Ibo Island and the Quirimbas Archipelago
The Quirimbas Archipelago lies like a forgotten string of pearls, carelessly flung out along the far northern coast of Mozambique. 12 main islands and 20 smaller make up the chain, scattered along with shell-strewn sandbars and gleaming white tidal spits. The 11 most southerly isles are protected within the Quirimbas National Park, including Ibo Island, which is also the most accessible. Ibo was once an important trading centre on the East African coast, but its stately mansions now lie in ruins, amidst a laid-back community of subsistence farmers, fishermen and silversmiths. On Ibo Island, you’ll travel back in time to catch a glimpse of East Africa as it once was. And on the surrounding atolls you’ll find some of Mozambique’s most exclusive, romantic lodges, world-class diving and phenomenal beaches.
Ibo’s old town has been suggested as a UNESCO World Heritage Site, and shares a similar cultural and architectural significance as the Island of Mozambique further south. Most of the historical buildings are from a later period, however – late 18th and 19th century forts, churches and villas. Ibo itself lacks a truly postcard-perfect beach, but it’s an ideal staging post for island hopping along the coast. Dhow and kayaking adventures can be booked from here, and there are fantastic diving and snorkelling on the protected reefs nearby. This is a region that still sees very few visitors so even if you’re not headed to one of the private island lodges, you’ll likely feel like you have the whole exquisite archipelago to yourself.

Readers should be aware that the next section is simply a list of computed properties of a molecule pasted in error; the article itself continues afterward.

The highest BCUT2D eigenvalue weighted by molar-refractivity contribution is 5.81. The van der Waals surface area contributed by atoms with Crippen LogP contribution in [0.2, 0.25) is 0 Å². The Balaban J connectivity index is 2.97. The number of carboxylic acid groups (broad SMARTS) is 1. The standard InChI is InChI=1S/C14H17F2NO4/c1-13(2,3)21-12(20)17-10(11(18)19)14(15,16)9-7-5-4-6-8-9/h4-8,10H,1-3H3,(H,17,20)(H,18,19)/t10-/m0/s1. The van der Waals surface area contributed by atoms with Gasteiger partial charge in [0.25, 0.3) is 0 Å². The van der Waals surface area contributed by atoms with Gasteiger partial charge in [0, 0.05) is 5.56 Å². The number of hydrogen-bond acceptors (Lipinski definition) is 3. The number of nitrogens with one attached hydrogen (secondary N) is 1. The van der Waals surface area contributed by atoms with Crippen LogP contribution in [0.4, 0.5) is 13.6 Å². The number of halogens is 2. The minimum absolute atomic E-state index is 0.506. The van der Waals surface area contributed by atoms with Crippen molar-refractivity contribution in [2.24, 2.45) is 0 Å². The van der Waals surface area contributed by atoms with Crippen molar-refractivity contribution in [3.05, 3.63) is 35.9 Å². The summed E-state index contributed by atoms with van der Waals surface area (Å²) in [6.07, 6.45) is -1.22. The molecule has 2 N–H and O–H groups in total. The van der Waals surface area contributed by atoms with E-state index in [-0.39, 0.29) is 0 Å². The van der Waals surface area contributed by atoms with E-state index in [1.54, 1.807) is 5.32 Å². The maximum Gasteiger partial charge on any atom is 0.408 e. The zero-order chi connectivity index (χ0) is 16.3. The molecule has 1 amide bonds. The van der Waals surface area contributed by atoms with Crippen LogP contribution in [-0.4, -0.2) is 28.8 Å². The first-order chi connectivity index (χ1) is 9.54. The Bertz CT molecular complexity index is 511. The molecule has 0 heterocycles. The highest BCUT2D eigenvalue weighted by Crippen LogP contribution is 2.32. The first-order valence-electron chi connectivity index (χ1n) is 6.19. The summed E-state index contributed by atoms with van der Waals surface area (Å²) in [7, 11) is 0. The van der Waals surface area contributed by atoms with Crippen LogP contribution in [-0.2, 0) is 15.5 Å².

The easiest way to access the Quirimbas is by air. Pemba is the main local airport and from there you can connect to Ibo or fly directly to your lodge. Ibo Island has a handful of budget-conscious options, but for the most part the Quirimbas Archipelago is the realm of stunning private islands and exclusive romantic escapes. The proximity to Tanzania also allows for great beach and safari combos, just be aware that December to April can see heavy rain and, in some years, violent storms. In early 2019, two huge cyclones battered this coastline, with devastating effect on the community and infrastructure. Tourism is a vital way to support those in the region, but be sure to check the current situation before you travel.